@cooper I considered this. In the end, I settled on a compromise between traditional email providers and completely self-hosting: ProtonMail. It's not self-hosted, but it IS FOSS (at least the basic plan is free) and chock-full of enough security features to keep me happy. Might be worth a look!

@nicole Yes, I currently use Protonmail and am pretty happy with it. 🙂

Don't do it. It only leads to heartache and eventual retreat.

@cooper How about shared hosted email? Is this a viable alternative?

@cooper I wrote a guide not too long ago. It goes over different hosting providers and tries to avoid telling you how to reinvent the wheel:

The guide doesn't suit every use-case of course as it's just one of many ways to setup a mail server.

@paranoidtechie Take a look at the responses to this toot. Several people have posted some reading literature. 😀

@cooper I enjoyed it for a couple of years, but it became a headache in the long run as it’s so crucial. I ended up paying someone else to do it so I don’t have to worry.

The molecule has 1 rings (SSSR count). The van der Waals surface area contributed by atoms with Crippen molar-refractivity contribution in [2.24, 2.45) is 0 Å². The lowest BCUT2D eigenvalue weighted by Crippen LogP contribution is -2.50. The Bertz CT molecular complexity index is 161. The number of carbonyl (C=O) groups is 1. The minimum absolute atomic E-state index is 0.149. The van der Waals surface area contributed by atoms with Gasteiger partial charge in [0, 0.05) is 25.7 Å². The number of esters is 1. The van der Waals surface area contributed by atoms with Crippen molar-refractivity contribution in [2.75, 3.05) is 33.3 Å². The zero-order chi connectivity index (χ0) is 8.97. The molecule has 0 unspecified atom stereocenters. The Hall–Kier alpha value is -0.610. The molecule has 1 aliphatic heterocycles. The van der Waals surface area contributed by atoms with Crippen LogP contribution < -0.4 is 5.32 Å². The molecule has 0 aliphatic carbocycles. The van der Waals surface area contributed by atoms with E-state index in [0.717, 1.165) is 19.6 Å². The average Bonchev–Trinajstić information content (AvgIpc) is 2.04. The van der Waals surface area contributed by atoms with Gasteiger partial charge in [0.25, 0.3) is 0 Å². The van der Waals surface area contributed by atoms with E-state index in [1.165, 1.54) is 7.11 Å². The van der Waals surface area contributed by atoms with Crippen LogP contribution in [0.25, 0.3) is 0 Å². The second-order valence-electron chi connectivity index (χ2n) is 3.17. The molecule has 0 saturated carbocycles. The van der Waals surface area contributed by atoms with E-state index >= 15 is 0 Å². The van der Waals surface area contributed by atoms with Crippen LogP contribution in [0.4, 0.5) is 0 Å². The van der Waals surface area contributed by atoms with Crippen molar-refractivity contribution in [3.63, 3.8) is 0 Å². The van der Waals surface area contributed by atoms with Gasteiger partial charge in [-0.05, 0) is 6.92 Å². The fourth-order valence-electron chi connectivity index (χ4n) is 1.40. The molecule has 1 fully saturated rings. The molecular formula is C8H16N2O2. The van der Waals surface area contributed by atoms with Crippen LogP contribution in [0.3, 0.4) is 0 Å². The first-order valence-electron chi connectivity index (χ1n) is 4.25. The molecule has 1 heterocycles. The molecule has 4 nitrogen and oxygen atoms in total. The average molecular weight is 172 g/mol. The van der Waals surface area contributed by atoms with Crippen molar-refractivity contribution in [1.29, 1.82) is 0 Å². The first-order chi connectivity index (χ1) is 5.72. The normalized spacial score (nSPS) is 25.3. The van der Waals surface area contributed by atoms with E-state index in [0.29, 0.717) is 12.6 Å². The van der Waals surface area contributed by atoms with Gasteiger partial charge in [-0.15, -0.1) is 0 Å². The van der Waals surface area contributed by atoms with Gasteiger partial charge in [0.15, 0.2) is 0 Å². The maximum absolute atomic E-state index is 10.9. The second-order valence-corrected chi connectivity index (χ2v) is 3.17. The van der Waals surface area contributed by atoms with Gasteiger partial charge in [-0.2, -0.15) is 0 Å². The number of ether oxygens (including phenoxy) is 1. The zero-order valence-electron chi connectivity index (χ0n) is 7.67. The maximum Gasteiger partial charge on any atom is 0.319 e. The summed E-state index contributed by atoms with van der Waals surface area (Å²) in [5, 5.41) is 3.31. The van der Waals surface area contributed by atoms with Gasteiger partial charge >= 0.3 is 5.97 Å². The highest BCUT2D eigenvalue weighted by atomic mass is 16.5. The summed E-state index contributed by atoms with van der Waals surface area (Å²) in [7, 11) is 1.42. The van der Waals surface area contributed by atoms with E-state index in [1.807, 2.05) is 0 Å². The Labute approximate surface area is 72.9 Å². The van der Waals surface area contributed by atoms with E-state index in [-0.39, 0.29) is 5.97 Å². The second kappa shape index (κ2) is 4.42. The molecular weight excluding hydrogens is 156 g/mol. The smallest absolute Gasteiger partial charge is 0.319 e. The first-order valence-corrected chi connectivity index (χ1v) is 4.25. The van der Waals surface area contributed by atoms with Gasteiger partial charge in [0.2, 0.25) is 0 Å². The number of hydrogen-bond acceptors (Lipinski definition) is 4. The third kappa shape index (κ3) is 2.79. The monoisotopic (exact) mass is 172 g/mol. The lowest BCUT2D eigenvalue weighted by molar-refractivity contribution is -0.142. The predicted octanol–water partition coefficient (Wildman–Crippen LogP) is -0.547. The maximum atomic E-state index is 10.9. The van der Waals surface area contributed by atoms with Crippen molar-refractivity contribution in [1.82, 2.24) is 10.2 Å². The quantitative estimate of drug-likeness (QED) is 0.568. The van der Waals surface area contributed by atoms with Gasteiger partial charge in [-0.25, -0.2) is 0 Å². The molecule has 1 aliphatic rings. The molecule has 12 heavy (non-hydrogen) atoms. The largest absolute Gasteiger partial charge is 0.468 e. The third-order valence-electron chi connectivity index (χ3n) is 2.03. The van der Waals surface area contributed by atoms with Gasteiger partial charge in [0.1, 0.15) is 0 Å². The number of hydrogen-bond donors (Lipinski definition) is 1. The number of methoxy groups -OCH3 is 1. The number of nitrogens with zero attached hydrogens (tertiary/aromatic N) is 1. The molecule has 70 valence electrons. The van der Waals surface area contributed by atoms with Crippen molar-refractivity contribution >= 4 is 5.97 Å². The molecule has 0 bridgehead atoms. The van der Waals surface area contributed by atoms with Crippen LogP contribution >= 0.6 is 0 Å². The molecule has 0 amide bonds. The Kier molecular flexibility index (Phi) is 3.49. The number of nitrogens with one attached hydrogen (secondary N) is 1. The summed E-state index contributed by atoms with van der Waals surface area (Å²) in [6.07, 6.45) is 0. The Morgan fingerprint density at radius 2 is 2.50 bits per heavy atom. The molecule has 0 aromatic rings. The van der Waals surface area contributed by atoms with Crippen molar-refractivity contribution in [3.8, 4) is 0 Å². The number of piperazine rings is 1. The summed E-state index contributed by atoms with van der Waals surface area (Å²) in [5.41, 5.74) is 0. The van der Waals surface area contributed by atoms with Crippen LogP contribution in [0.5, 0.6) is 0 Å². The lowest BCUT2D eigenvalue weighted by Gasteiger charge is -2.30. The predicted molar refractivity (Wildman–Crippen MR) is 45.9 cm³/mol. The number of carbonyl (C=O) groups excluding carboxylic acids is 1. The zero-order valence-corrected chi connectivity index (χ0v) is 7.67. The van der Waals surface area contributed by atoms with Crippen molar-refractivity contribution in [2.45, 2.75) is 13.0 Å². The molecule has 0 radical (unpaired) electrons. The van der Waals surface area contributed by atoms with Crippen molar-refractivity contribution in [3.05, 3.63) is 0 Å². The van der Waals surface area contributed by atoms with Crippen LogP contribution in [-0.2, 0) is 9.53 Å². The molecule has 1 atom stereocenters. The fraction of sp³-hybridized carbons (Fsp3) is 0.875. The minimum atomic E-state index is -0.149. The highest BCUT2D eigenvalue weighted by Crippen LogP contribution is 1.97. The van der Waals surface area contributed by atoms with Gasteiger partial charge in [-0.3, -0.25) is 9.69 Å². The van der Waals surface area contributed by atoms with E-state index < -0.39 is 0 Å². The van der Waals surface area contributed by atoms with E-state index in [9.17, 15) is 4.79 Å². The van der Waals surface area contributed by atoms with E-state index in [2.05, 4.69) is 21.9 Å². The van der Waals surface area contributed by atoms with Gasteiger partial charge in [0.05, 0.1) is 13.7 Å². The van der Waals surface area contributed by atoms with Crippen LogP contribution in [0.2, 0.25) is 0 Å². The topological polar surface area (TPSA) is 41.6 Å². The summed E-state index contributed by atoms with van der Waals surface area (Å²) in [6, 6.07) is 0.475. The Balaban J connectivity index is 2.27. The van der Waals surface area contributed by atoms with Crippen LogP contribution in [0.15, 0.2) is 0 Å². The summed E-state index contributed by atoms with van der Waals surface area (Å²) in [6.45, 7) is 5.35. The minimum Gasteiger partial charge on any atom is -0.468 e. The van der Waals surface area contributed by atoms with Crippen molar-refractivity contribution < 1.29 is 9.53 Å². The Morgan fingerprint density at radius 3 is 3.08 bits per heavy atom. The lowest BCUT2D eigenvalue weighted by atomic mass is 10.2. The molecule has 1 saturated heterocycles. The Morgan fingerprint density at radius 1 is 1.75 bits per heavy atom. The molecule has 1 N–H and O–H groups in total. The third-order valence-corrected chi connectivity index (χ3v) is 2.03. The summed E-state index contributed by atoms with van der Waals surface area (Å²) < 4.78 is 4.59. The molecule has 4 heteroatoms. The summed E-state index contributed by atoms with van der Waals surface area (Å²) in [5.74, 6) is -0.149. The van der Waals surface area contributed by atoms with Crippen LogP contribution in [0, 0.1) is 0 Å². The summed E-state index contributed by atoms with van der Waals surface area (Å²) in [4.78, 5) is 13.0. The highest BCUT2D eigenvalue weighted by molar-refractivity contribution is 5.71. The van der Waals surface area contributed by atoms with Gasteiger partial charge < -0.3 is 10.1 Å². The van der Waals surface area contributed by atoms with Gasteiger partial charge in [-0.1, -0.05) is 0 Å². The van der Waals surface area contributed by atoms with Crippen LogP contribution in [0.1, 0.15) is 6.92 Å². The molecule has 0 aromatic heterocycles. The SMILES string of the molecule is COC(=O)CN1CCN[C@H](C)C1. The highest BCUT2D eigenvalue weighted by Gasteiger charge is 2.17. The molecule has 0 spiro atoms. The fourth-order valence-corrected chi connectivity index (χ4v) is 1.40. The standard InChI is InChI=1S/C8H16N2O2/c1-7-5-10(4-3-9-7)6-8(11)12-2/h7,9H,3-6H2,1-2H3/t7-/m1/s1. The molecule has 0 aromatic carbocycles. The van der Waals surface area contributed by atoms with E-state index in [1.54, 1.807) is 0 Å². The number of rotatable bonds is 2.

@kev @cooper I’m pretty happy with ProtonMail and a custom domain. Gives me all the privacy I need from a private email server and their team of security experts take care of all the server maintenance. A nice email interface too (their new one still in beta that is).

@kev @cooper Fully agree with @kev. It can become a headache dealing with maintenance and uptime over the long haul. In my case, it seemed like a cool and fun thing at first. But after a while I was spending my free time maintaining my servers instead of tinkering with new things and I eventually moved to a hosted service with my custom domain. Now, my email still works 24/7, but I got some time back in life. 🙂

@cooper I've thought about it, but decided I'm not interested in it enough to put in the work and follow through. Rather just pay a service. I would be interested in reading about someone else's recent journey though.

@Trustnowan @cooper today with all the providers you can choose I think It's pointless. Also you can use a free service like protonmail, buy a domain and pay a suscription to simplelogin (as an example) to have more alias

@onion @Trustnowan Yeah, I know that it's not the most "convenient" route. I'm absolutely satisfied with @protonmail . This was more of a project idea. Seems like it would be a bit of a pain, though. 😋

@onion @cooper Yep. I'm pretty happy with the combination of Anon Addy ($12 yr) and Protonmail Pro ($8 mo). Frustration free.

@cooper Sure, if you have some self-harm issues. I use myself, they're cheap and works good. :)